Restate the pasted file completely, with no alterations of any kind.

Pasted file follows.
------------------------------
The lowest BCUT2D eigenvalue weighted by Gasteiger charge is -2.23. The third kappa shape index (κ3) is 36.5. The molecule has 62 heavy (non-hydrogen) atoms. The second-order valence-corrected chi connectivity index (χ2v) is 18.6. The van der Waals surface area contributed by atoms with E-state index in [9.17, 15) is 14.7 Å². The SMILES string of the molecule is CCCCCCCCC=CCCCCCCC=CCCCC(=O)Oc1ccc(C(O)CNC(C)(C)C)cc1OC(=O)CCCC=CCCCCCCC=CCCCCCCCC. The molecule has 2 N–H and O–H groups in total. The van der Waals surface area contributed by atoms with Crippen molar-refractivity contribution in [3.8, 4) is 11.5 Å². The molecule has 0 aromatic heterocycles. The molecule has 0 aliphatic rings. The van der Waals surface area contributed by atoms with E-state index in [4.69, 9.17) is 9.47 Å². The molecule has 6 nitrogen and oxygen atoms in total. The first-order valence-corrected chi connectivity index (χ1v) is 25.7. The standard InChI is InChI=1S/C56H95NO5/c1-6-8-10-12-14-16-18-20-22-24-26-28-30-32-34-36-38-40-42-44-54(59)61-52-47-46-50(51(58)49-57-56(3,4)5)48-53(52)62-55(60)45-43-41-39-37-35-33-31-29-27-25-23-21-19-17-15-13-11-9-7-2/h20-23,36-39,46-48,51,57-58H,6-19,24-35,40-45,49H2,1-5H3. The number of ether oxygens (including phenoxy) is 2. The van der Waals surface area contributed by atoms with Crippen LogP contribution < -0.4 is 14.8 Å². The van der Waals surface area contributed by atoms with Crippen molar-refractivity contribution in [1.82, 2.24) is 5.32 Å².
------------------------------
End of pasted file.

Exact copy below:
The lowest BCUT2D eigenvalue weighted by Gasteiger charge is -2.23. The third kappa shape index (κ3) is 36.5. The molecule has 62 heavy (non-hydrogen) atoms. The second-order valence-corrected chi connectivity index (χ2v) is 18.6. The van der Waals surface area contributed by atoms with E-state index in [9.17, 15) is 14.7 Å². The SMILES string of the molecule is CCCCCCCCC=CCCCCCCC=CCCCC(=O)Oc1ccc(C(O)CNC(C)(C)C)cc1OC(=O)CCCC=CCCCCCCC=CCCCCCCCC. The molecule has 2 N–H and O–H groups in total. The van der Waals surface area contributed by atoms with Crippen molar-refractivity contribution in [3.8, 4) is 11.5 Å². The molecule has 0 aromatic heterocycles. The molecule has 0 aliphatic rings. The van der Waals surface area contributed by atoms with E-state index in [4.69, 9.17) is 9.47 Å². The molecule has 6 nitrogen and oxygen atoms in total. The first-order valence-corrected chi connectivity index (χ1v) is 25.7. The standard InChI is InChI=1S/C56H95NO5/c1-6-8-10-12-14-16-18-20-22-24-26-28-30-32-34-36-38-40-42-44-54(59)61-52-47-46-50(51(58)49-57-56(3,4)5)48-53(52)62-55(60)45-43-41-39-37-35-33-31-29-27-25-23-21-19-17-15-13-11-9-7-2/h20-23,36-39,46-48,51,57-58H,6-19,24-35,40-45,49H2,1-5H3. The number of ether oxygens (including phenoxy) is 2. The van der Waals surface area contributed by atoms with Crippen LogP contribution < -0.4 is 14.8 Å². The van der Waals surface area contributed by atoms with Crippen molar-refractivity contribution in [1.82, 2.24) is 5.32 Å².